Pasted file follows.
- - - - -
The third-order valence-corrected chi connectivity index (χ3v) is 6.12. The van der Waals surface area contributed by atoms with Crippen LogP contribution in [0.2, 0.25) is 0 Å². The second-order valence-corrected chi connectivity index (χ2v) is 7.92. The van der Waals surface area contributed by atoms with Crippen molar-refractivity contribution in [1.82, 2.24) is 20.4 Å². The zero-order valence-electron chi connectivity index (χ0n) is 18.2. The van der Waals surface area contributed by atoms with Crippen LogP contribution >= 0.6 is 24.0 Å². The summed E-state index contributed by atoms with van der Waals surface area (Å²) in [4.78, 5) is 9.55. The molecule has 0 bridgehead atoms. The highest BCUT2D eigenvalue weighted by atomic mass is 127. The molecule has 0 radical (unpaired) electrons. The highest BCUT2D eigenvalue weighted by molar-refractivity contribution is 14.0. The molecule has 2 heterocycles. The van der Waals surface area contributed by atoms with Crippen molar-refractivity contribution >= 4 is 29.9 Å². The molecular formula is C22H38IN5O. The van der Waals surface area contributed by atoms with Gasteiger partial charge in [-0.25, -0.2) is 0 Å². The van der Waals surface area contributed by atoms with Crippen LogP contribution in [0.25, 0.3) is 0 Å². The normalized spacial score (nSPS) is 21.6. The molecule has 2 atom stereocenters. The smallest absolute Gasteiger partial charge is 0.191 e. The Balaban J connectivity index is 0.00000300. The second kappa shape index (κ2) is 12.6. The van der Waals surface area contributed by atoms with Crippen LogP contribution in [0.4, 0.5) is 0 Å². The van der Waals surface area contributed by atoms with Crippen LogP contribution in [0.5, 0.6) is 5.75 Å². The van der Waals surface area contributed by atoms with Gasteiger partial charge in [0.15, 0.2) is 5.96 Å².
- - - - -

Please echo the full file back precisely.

The third-order valence-corrected chi connectivity index (χ3v) is 6.12. The van der Waals surface area contributed by atoms with Crippen LogP contribution in [0.2, 0.25) is 0 Å². The second-order valence-corrected chi connectivity index (χ2v) is 7.92. The van der Waals surface area contributed by atoms with Crippen molar-refractivity contribution in [1.82, 2.24) is 20.4 Å². The zero-order valence-electron chi connectivity index (χ0n) is 18.2. The van der Waals surface area contributed by atoms with Crippen LogP contribution >= 0.6 is 24.0 Å². The summed E-state index contributed by atoms with van der Waals surface area (Å²) in [4.78, 5) is 9.55. The molecule has 0 bridgehead atoms. The highest BCUT2D eigenvalue weighted by atomic mass is 127. The molecule has 0 radical (unpaired) electrons. The highest BCUT2D eigenvalue weighted by molar-refractivity contribution is 14.0. The molecule has 2 heterocycles. The van der Waals surface area contributed by atoms with Crippen molar-refractivity contribution >= 4 is 29.9 Å². The molecular formula is C22H38IN5O. The van der Waals surface area contributed by atoms with Gasteiger partial charge in [-0.25, -0.2) is 0 Å². The van der Waals surface area contributed by atoms with Crippen LogP contribution in [0.25, 0.3) is 0 Å². The normalized spacial score (nSPS) is 21.6. The molecule has 2 atom stereocenters. The smallest absolute Gasteiger partial charge is 0.191 e. The Balaban J connectivity index is 0.00000300. The second kappa shape index (κ2) is 12.6. The van der Waals surface area contributed by atoms with Crippen LogP contribution in [0.4, 0.5) is 0 Å². The van der Waals surface area contributed by atoms with Crippen LogP contribution in [0.5, 0.6) is 5.75 Å². The van der Waals surface area contributed by atoms with Gasteiger partial charge in [0.15, 0.2) is 5.96 Å².